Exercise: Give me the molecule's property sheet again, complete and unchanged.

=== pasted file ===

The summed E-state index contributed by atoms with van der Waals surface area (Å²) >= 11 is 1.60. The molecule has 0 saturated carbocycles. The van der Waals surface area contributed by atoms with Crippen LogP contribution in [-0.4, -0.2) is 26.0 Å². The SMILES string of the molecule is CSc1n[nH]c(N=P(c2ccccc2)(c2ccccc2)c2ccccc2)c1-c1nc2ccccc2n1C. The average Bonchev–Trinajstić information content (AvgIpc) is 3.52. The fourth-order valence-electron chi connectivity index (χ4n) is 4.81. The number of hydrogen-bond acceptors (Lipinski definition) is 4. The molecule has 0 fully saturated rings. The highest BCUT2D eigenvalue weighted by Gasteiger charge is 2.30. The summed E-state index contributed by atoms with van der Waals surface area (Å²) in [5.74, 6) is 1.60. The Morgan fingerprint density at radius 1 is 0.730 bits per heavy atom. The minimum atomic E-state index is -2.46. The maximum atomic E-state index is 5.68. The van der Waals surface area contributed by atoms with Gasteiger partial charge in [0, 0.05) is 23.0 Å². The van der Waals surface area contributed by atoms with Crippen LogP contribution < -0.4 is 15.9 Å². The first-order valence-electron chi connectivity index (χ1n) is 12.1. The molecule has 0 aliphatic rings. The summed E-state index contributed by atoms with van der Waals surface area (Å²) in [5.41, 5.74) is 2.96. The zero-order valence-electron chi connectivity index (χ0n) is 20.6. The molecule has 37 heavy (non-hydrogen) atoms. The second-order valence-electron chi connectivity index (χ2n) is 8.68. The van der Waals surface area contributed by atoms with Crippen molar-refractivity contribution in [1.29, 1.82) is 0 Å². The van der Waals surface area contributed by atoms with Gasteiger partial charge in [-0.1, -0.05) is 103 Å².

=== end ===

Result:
The summed E-state index contributed by atoms with van der Waals surface area (Å²) >= 11 is 1.60. The molecule has 0 saturated carbocycles. The van der Waals surface area contributed by atoms with Crippen LogP contribution in [-0.4, -0.2) is 26.0 Å². The SMILES string of the molecule is CSc1n[nH]c(N=P(c2ccccc2)(c2ccccc2)c2ccccc2)c1-c1nc2ccccc2n1C. The average Bonchev–Trinajstić information content (AvgIpc) is 3.52. The fourth-order valence-electron chi connectivity index (χ4n) is 4.81. The number of hydrogen-bond acceptors (Lipinski definition) is 4. The molecule has 0 fully saturated rings. The highest BCUT2D eigenvalue weighted by Gasteiger charge is 2.30. The summed E-state index contributed by atoms with van der Waals surface area (Å²) in [5.74, 6) is 1.60. The Morgan fingerprint density at radius 1 is 0.730 bits per heavy atom. The minimum atomic E-state index is -2.46. The maximum atomic E-state index is 5.68. The van der Waals surface area contributed by atoms with Gasteiger partial charge in [0, 0.05) is 23.0 Å². The van der Waals surface area contributed by atoms with Crippen LogP contribution < -0.4 is 15.9 Å². The first-order valence-electron chi connectivity index (χ1n) is 12.1. The molecule has 0 aliphatic rings. The summed E-state index contributed by atoms with van der Waals surface area (Å²) in [5.41, 5.74) is 2.96. The zero-order valence-electron chi connectivity index (χ0n) is 20.6. The molecule has 37 heavy (non-hydrogen) atoms. The second-order valence-electron chi connectivity index (χ2n) is 8.68. The van der Waals surface area contributed by atoms with Crippen molar-refractivity contribution in [1.29, 1.82) is 0 Å². The van der Waals surface area contributed by atoms with Gasteiger partial charge in [-0.1, -0.05) is 103 Å².